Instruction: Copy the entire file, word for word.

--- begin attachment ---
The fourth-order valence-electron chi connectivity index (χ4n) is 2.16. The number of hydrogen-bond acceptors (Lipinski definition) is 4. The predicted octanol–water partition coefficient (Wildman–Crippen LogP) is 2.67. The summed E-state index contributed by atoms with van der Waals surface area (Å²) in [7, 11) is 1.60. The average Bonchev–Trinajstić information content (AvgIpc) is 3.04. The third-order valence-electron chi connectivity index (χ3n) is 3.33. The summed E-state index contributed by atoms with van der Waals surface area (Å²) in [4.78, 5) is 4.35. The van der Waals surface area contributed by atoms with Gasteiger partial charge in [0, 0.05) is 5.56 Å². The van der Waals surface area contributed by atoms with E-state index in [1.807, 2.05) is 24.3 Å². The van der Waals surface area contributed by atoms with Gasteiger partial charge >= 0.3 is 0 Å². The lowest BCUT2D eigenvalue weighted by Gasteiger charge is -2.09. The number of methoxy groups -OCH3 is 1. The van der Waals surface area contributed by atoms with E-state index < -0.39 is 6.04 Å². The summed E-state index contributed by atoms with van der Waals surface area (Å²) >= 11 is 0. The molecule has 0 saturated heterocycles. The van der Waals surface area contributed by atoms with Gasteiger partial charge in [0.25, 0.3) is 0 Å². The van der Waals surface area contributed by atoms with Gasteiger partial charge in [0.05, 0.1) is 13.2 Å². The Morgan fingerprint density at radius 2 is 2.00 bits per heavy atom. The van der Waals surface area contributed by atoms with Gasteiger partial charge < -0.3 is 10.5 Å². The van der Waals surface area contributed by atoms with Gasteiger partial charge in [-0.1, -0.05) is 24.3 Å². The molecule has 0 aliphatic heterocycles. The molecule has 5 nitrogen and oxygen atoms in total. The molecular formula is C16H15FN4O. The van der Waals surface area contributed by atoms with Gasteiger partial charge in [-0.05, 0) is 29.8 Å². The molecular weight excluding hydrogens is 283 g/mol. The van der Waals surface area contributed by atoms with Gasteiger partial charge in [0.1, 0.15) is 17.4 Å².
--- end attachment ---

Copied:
The fourth-order valence-electron chi connectivity index (χ4n) is 2.16. The number of hydrogen-bond acceptors (Lipinski definition) is 4. The predicted octanol–water partition coefficient (Wildman–Crippen LogP) is 2.67. The summed E-state index contributed by atoms with van der Waals surface area (Å²) in [7, 11) is 1.60. The average Bonchev–Trinajstić information content (AvgIpc) is 3.04. The third-order valence-electron chi connectivity index (χ3n) is 3.33. The summed E-state index contributed by atoms with van der Waals surface area (Å²) in [4.78, 5) is 4.35. The van der Waals surface area contributed by atoms with Gasteiger partial charge in [0, 0.05) is 5.56 Å². The van der Waals surface area contributed by atoms with E-state index in [1.807, 2.05) is 24.3 Å². The van der Waals surface area contributed by atoms with Gasteiger partial charge >= 0.3 is 0 Å². The lowest BCUT2D eigenvalue weighted by Gasteiger charge is -2.09. The number of methoxy groups -OCH3 is 1. The van der Waals surface area contributed by atoms with E-state index < -0.39 is 6.04 Å². The summed E-state index contributed by atoms with van der Waals surface area (Å²) >= 11 is 0. The molecule has 0 saturated heterocycles. The van der Waals surface area contributed by atoms with Gasteiger partial charge in [0.25, 0.3) is 0 Å². The van der Waals surface area contributed by atoms with Gasteiger partial charge in [0.05, 0.1) is 13.2 Å². The Morgan fingerprint density at radius 2 is 2.00 bits per heavy atom. The van der Waals surface area contributed by atoms with Gasteiger partial charge < -0.3 is 10.5 Å². The van der Waals surface area contributed by atoms with Gasteiger partial charge in [-0.1, -0.05) is 24.3 Å². The molecule has 0 aliphatic heterocycles. The molecule has 5 nitrogen and oxygen atoms in total. The molecular formula is C16H15FN4O. The van der Waals surface area contributed by atoms with Gasteiger partial charge in [-0.05, 0) is 29.8 Å². The molecular weight excluding hydrogens is 283 g/mol. The van der Waals surface area contributed by atoms with Gasteiger partial charge in [0.1, 0.15) is 17.4 Å².